Volume 539, March 2012
|Number of page(s)||8|
|Section||Galactic structure, stellar clusters and populations|
|Published online||17 February 2012|
Is the massive young cluster Westerlund I bound?
1 Institute for Astronomy, ETH Zurich, Wolfgang-Pauli-Strasse 27, 8093 Zurich, Switzerland
2 European Space Agency (ESTEC), PO Box 299, 2200 AG Noordwijk, The Netherlands
3 Steward Observatory, The University of Arizona, Tucson, Arizona 85721, USA
Received: 18 July 2011
Accepted: 12 December 2011
Context. Westerlund I is the richest young cluster currently known in our Galaxy, making it one of the most massive clusters for which we can resolve the individual stars even in the crowded centre. This makes it an ideal target to assess whether massive clusters formed currently will remain bound or will disperse and contribute significantly to the stellar field population.
Aims. We measure the radial velocity dispersion of Westerlund I to explore whether the cluster is either currently in virial equilibrium, in the process of collapse, or expanding and dispersing into the field.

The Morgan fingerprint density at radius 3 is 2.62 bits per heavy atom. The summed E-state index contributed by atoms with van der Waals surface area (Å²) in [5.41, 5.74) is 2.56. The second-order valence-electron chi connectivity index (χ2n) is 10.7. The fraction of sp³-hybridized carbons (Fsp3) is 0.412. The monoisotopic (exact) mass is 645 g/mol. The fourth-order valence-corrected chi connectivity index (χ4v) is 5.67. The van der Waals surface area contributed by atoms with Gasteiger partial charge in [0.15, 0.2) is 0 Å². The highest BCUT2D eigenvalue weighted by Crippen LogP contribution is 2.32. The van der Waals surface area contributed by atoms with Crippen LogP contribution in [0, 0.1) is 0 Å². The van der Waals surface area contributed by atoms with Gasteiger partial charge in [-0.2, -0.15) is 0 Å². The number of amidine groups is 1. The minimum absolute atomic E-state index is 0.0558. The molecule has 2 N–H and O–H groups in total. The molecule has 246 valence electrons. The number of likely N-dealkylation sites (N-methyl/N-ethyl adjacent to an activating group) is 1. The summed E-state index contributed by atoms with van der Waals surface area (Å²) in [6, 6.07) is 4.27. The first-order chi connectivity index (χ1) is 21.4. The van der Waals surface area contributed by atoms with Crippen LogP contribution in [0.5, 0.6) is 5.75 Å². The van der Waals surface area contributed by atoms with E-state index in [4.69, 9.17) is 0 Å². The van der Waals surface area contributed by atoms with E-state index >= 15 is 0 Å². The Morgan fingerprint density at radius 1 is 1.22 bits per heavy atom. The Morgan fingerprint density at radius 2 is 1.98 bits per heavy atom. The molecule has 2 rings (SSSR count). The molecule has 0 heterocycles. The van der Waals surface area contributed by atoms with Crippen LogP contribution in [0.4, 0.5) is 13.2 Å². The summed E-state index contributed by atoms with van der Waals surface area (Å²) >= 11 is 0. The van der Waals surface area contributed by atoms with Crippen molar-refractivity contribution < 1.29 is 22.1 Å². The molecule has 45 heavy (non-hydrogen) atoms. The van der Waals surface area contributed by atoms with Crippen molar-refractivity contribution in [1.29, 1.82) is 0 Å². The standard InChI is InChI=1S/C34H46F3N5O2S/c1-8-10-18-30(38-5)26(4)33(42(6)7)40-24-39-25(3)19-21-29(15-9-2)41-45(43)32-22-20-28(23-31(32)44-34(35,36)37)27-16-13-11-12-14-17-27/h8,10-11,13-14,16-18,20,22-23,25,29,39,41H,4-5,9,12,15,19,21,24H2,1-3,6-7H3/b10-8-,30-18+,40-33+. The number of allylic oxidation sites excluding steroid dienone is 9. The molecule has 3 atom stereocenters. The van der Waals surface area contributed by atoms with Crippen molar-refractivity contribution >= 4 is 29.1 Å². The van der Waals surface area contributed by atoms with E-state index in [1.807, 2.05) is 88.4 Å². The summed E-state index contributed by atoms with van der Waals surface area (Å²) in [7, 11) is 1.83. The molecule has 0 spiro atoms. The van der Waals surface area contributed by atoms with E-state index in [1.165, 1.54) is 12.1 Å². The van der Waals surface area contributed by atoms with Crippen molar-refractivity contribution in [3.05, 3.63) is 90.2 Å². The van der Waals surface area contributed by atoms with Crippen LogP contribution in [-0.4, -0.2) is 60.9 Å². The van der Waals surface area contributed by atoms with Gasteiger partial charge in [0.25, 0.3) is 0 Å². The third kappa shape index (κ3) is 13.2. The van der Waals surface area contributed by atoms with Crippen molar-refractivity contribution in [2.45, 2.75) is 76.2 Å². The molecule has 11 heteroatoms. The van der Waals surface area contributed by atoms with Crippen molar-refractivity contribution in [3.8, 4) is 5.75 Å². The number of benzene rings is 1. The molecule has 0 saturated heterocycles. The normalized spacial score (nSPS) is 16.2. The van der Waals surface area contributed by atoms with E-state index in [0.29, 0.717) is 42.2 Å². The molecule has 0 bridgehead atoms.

Methods. We obtained MIKE/Magellan high resolution optical spectra of 22 post main-sequence stars in Westerlund I for 2 or 3 epochs with a maximum baseline of about one year. Radial velocities variations between these spectra are measured by means of cross-correlation.
Results. We calculate the velocity dispersion from the cross-correlation of five yellow hypergiants and one luminous blue variable, that show little radial velocity variations between epochs and have many spectral features in common. After taking into account the effect of small number statistics and undetected binaries, we estimate the velocity dispersion for the massive stars in Westerlund I to be 2.1-2.1+3.3 km s-1. For several different assumptions concerning possible mass segregation and the elongation of the cluster, we find that Westerlund I is subvirial at the 90% confidence level.
Conclusions. We can rule out that the cluster is significantly supervirial at the 97% confidence level, indicating that Westerlund I is currently bound. This implies that Westerlund I has survived past the point where any gas expulsion has taken place and is expected to survive for billions of years.
Key words: open clusters and associations: individual: Westerlund I / stars: kinematics and dynamics / supergiants
© ESO, 2012
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